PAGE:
Things that are a mystery to him.

Sherlock Holmes loves not knowing a thing, which is the true secret of all great scientists: They know that they don't know things, and they really want to find out the answers to those mysteries. Anyone claiming to actually know everything and also be a man of science is lying about one of those things: science is about using the scientific method to solve those nagging mysteries of life. If there is no mystery, there is no need for the scientific method, nor scientists.

This was the point Penn made that rang so true about Holmes as I listened to it today. But as I ran that thought through my mind, something else he said came back to me, and it solved something that has been puzzling many a Sherlockian like myself from the first time they learn Conan Doyle was a fairy-believing spiritualist. How could a man with such "woo-woo" beliefs create a Sherlock Holmes?

Well, if you're as old as I, you might remember all of the scientists studying ESP and the like, back in the 1970s. A guy named Uri Gellar was bending spoons with his mind as scientists watched in amazement and tried to study him. Men and women of science, like Conan Doyle. People who saw a mystery, like little girls photographing fairies and set out to find proof. Just like Sherlock Holmes and the demon hound of the Baskervilles, Conan Doyle could not stay away from such a thing.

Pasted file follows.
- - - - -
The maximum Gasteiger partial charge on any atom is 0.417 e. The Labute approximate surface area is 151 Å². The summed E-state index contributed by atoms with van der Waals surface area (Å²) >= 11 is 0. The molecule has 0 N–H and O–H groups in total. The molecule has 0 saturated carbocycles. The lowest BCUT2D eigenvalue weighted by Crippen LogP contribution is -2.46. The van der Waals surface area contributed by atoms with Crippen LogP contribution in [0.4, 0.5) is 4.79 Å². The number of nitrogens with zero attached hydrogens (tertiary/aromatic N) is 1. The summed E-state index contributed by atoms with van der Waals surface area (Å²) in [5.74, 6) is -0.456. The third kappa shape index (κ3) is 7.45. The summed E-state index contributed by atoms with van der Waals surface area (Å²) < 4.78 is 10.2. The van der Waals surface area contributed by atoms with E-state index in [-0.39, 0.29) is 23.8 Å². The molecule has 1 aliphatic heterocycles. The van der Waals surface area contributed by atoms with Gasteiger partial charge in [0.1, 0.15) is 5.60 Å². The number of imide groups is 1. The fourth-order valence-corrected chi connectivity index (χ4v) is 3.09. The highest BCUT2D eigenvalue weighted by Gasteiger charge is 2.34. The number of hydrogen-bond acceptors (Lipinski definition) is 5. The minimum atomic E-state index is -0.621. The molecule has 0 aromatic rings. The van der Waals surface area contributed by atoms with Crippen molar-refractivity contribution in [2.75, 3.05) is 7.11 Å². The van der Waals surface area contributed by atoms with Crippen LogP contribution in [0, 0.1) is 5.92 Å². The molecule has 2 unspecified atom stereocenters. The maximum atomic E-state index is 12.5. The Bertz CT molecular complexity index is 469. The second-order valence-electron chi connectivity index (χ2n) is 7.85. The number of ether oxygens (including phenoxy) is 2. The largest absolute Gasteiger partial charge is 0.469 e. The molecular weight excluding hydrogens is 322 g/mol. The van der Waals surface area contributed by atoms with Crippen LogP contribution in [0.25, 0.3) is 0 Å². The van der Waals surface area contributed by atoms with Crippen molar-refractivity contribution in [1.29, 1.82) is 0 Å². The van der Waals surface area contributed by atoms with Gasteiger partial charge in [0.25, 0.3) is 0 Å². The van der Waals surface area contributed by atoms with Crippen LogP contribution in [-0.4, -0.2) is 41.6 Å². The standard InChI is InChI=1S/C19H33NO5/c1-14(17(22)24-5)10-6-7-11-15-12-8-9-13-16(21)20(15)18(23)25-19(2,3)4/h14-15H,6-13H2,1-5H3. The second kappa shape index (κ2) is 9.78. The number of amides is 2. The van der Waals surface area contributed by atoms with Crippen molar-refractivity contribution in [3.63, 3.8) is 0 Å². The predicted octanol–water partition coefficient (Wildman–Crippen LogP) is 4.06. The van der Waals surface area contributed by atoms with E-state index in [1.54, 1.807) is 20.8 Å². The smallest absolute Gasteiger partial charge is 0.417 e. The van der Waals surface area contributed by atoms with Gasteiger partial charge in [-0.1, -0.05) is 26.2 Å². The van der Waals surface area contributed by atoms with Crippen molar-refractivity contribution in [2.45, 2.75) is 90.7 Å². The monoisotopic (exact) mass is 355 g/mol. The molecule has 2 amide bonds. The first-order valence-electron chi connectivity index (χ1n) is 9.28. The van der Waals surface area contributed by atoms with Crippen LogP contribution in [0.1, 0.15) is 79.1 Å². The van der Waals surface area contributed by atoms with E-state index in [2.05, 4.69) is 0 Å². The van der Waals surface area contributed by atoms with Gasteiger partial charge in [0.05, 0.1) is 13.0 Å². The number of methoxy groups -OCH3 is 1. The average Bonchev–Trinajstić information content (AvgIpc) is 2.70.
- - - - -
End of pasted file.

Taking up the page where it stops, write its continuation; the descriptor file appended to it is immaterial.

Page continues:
But here's the thing about many a pure soul attempting to study ESP, or fairies, or spirits in a scientific manner, that Penn pointed out: You can be as scientific as you want, but if you trust another human being not to lie to you about what's going on from the outset, you've lost the battle. Many an ESP researcher trusted that Uri Gellar wasn't doing a simple magic trick. Conan Doyle trusted two little girls that they wouldn't lie to his face about how they took photos. The impulse to investigate the mystery was there, just like Sherlock Holmes. Sherlock Holmes, however, had a "No ghosts need apply" philosophy that allowed him to look harder for the lie, while Conan Doyle's hope that magical creatures might exist made him much less cynical. And wrong. But, hey, if the only way not to lose is not to play. Conan Doyle, like Holmes, loved to play the Game.

While Conan Doyle often said that he was not Sherlock Holmes, to be sure, but the spirit of Holmes came out of Doyle, and you can see evidence of that, even when Doyle seemed most foolish. Because you have to be a little bit of a fool to admit you don't know something and seek out the answers to that thing. T'were Sherlock Holmes the true know-it-all that some know-it-alls often seem to see him as, he never would have left the house to investigate a case.

So we should all be willing fools at some point . . . for science!

Tuesday, September 3, 2019

Mary Lamberton Becker, Sherlockian (Part Two)

A couple of weeks ago, I wrote of a Sherlockian named Mary Lamberton Becker, whose review of three classic Sherlockian works of 1944 fell out of the pages of one of those same books when I was looking up something else. Following up on her in Ron DeWaal's classic Sherlock Holmes bibliography, I found MLB also wrote the introduction to a 1950 collection of Doyle's Holmes works called The Book of Sherlock Holmes, and I had to get a copy.